Potential synergies of communal politics and degrowth

Aug 8, 2019 by

Dirk Holemans presented a talk entitled “Communal politics for alternative businesses and banks”.  In it, he attempted to answer a question that I have had for many years. I have lived in several different cities and seen how most of them cannot break out of their old ways of doing things, and create a vibrant environment, with many different activities that appeal to its residents.

Dirk Holemans, through his research, activism, and observation, provided a governance structure for cities that allows them to create a political and civic engagement environment that facilitates a city’s development based on providing “the good life,” rather than on economic growth.  The formula involves an open and active city government, and groups of engaged citizens who have strong input into initiatives. This allows for working together to create a better way of living with and for local residents.

Although Dirk Holemans did a very good job of explaining his findings, I found myself wondering how, specifically, his knowledge would help create a more sustainable natural environment.  His research seemed to focus more on the social environment rather than the ecological. While having a sustainable natural environment would seem to be a part of any definition of “the good life,” I would hope for a more explicit connection in a presentation at this summer school.

The other frustration I had with Dr. Holemans’ talk was his assertion that cities are the (only) level of government at which this type of transformation can effectively happen.  Perhaps that is empirically accurate, but if we have to do this city-by-city, I worry that it cannot be done in the limited time we have left before environmental disaster strikes. Dirk Holemans did say that cities are where transnational policies take place, so maybe if enough cities do this, it will spread much more rapidly.

Following Holemans talk was Christian Kerschner’s talk on degrowth. Following his discipline, Kerschner approached degrowth’s definition and most of its criticism. Further, he elaborated on his suggestions for strategies from a biophysical viewpoint. He was also able to comment on the sociopolitical and socioeconomic dimensions that degrowth discusses such as democracy and poverty. This was refreshing given that any previous work we had encountered discussing or critiquing degrowth revolved more on consumerism alone or the supply side of production alone and did not touch upon the multidimensional questions that degrowth posits.

One of these questions is definitely: Do we even need degrowth? If ‘business as usual’ can be done more efficiently and with less ecological consequences do we even have to degrow at all? Kerschner does a good job of answering this question through his analysis of, for instance, the limits and “broken promises” of the growth economy. He strengthened his point by discussing his skepticism – empirically supported – of the different models and results which ‘more sustainable growth’ claims to achieve. I found some of his most interesting arguments other than that decoupling is a myth, is that first, the global South can develop better autonomously. Second, he argued that peak oil is not a question of scarce resources but one of a conscious decision to interrupt the flow of the current system and replace fossil fuels’ roles in it, regardless of the availability of the fuels’ stocks.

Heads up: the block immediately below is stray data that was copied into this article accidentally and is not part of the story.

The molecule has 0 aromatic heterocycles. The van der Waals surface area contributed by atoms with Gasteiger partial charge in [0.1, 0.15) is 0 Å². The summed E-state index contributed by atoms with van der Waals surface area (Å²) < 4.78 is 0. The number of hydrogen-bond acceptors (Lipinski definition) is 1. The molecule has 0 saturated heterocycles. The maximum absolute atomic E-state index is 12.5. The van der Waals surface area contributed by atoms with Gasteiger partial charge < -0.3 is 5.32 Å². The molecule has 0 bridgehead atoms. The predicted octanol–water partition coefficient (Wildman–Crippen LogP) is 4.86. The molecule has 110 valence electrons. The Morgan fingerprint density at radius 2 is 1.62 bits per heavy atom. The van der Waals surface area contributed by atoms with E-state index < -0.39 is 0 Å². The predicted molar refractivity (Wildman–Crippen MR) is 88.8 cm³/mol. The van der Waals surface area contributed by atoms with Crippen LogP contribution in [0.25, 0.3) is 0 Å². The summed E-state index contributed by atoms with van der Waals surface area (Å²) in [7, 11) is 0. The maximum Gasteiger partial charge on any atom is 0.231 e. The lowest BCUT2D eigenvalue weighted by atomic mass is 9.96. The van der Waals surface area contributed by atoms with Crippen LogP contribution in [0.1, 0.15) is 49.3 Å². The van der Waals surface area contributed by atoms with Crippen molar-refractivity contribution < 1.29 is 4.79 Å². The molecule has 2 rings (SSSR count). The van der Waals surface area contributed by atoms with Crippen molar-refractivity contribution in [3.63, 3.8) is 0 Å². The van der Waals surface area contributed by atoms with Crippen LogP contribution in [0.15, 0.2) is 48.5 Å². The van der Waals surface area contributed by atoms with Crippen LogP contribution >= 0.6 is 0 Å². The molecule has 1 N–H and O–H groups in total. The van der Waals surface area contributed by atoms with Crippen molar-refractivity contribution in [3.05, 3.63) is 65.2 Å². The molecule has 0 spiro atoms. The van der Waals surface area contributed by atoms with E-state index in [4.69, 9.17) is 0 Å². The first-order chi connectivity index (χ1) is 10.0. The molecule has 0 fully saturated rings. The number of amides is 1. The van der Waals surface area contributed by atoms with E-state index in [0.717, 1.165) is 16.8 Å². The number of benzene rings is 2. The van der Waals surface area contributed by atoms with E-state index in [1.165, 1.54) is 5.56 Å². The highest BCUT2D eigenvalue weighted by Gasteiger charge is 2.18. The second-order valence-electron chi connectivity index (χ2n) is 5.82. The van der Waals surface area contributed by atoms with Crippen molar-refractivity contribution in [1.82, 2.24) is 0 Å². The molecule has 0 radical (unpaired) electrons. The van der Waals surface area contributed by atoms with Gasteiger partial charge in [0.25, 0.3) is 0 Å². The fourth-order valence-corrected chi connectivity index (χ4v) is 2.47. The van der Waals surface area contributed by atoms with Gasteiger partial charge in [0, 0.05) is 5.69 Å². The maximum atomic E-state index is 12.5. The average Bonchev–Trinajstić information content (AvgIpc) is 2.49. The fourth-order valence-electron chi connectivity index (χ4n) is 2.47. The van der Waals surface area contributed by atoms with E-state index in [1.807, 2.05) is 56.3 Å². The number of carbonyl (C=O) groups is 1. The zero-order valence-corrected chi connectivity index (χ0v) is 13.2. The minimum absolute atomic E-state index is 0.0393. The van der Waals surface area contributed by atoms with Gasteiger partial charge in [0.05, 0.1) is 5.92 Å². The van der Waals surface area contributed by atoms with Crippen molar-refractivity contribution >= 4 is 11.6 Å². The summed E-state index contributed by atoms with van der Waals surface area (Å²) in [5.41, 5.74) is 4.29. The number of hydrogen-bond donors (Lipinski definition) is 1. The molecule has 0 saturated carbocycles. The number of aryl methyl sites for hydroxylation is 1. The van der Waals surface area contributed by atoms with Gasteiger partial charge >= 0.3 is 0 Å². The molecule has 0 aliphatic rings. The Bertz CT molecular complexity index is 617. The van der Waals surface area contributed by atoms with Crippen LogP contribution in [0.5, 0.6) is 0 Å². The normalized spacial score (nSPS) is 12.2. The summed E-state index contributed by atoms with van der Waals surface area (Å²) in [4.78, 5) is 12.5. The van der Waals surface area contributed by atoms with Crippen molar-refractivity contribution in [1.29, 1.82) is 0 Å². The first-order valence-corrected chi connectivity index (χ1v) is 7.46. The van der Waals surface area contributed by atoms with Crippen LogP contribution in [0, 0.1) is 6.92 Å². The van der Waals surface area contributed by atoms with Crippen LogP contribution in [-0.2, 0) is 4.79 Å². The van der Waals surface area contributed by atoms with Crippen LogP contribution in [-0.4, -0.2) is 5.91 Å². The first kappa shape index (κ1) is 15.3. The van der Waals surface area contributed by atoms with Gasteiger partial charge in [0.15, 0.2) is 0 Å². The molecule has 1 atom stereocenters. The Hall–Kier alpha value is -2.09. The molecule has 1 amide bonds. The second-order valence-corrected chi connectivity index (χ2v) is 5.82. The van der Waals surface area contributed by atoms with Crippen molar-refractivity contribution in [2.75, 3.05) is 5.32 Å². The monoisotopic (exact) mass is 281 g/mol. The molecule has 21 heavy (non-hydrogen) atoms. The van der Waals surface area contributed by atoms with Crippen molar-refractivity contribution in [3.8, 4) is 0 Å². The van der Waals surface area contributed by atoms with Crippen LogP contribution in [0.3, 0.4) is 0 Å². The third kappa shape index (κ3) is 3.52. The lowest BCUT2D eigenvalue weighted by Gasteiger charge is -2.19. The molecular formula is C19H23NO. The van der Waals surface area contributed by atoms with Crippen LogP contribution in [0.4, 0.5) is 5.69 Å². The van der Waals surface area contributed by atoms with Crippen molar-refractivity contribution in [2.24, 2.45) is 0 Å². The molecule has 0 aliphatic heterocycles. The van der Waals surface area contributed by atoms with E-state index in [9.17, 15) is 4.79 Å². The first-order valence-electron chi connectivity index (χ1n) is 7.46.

Kerschner covered much ground in his analysis of strategies for and barriers to degrowth. Here again he focused in depth on postulated plans for degrowth and how and where they could and would fail. He invited us to think of our economy as entropic and to divorce ourselves from trying to work within current frameworks but rather think outside the box as well as practice our activism: Do we really need plastics? Can we gain our power over the social media world we live in? Will technology really save us? This last point he elaborated on most and critiqued those who advocate for a focus on technological strategies as the main tool to save Earth. Rather, our entire approach to our economy and our planet needs to be transformed if wanting change. He challenged technological assumptions of both parties: those who think better tech will allow for a more sustainable growth and those who think degrowth can mainly be achieved by simply rejecting technology. Finally, he ended with calls to action, one of which is to not only challenge our internal narratives on degrowth but also come up with new imaginaries of a degrowth world.

Written by: Nariman Emara & Craig VanSandt

Based on the lectures “Communal politics for alternative businesses and banks”, held by Dirk Holemans, and “De-growth”, held by Christian Kerschner, during AEMS 2019.